Each generation of Americans witness, and some personally experience, “a date which will live in infamy.” These specific moments are etched in our minds and in the history of our country. They are periods of time recalled in an instant, by some more vividly than others. Where we were, what we were doing, what we were feeling — these powerful shared experiences bond each generation with the next.
Generations were witness to the attack on Pearl Harbor, the assassinations of President John F. Kennedy and Dr. Martin Luther King, Jr., the attempt on President Ronald Reagan’s life, and the terrorist attacks in the United States on Sept. 11, 2001. Never forgotten, always remembered.
Like others, I too, can recall where I was, what I was doing and what I was feeling on Sept. 11, 2001. I was on the west coast at the time. It was a warm, bright sunny day, like so many others that year in California and I was headed back to the clinic after my workout. When I arrived back at the clinic, it was then that I saw the slowly developing news coverage and the collapse of the Twin Towers. Looking back I just remember thinking, everything has changed.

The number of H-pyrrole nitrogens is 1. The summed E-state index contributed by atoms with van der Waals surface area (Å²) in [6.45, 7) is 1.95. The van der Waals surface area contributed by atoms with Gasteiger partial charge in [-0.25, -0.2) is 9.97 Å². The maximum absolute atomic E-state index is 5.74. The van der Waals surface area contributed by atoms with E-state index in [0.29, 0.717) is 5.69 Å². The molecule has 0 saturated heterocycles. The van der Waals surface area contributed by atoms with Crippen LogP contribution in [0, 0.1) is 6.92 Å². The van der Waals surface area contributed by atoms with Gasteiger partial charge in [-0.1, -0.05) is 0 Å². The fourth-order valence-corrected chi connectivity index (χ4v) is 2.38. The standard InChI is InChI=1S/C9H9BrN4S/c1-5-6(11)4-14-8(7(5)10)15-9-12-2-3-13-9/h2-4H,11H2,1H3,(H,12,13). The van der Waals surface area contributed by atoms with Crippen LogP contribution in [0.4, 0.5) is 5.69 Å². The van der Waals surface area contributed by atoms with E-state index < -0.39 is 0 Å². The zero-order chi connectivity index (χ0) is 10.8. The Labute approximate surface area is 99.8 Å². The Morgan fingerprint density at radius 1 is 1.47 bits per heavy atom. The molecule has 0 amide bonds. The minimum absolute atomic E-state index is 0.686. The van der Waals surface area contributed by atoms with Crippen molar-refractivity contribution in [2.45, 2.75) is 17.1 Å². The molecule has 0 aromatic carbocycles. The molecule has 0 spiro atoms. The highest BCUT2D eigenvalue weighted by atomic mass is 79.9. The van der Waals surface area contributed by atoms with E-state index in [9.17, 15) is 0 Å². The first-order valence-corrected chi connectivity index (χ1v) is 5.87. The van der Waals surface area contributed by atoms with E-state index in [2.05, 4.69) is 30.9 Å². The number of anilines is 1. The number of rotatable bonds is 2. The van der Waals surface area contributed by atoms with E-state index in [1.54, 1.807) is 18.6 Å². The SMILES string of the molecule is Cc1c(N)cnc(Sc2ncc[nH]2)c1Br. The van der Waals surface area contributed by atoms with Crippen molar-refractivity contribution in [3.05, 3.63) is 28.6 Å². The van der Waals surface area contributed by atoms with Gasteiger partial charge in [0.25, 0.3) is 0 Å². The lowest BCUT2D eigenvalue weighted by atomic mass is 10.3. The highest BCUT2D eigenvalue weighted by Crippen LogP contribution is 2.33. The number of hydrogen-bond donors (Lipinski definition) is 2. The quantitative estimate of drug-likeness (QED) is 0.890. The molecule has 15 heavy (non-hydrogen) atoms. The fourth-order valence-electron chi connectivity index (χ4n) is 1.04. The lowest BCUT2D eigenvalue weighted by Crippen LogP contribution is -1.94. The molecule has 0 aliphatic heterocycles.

On the 11th anniversary of 9/11, I urge all Americans to remember the Soldiers, Sailors, Marines, Airmen and Coast Guardsmen who are still at war, and particularly those who gave their lives defending our nation during the last 11 years. We also pay tribute to the veterans, wounded warriors and their families who shoulder the burden of war here at home and will continue to do so for decades to come.
While we will never forget all that was lost on 9/11, I ask that you also remember what we gained as a country. As a part of the National Day of Service and Remembrance, I hope each and every one of us can rekindle the growth of a country sparked by an unspoken bond and once again come together to give back to our communities — today, tomorrow and the next. In doing so we ensure we are honoring the victims, survivors and those who volunteered to serve the days, weeks and years following Sept. 11, 2001.
No matter how you choose to pay it forward, whether it’s through volunteering, charitable organizations or random acts of kindness, your efforts will make a difference.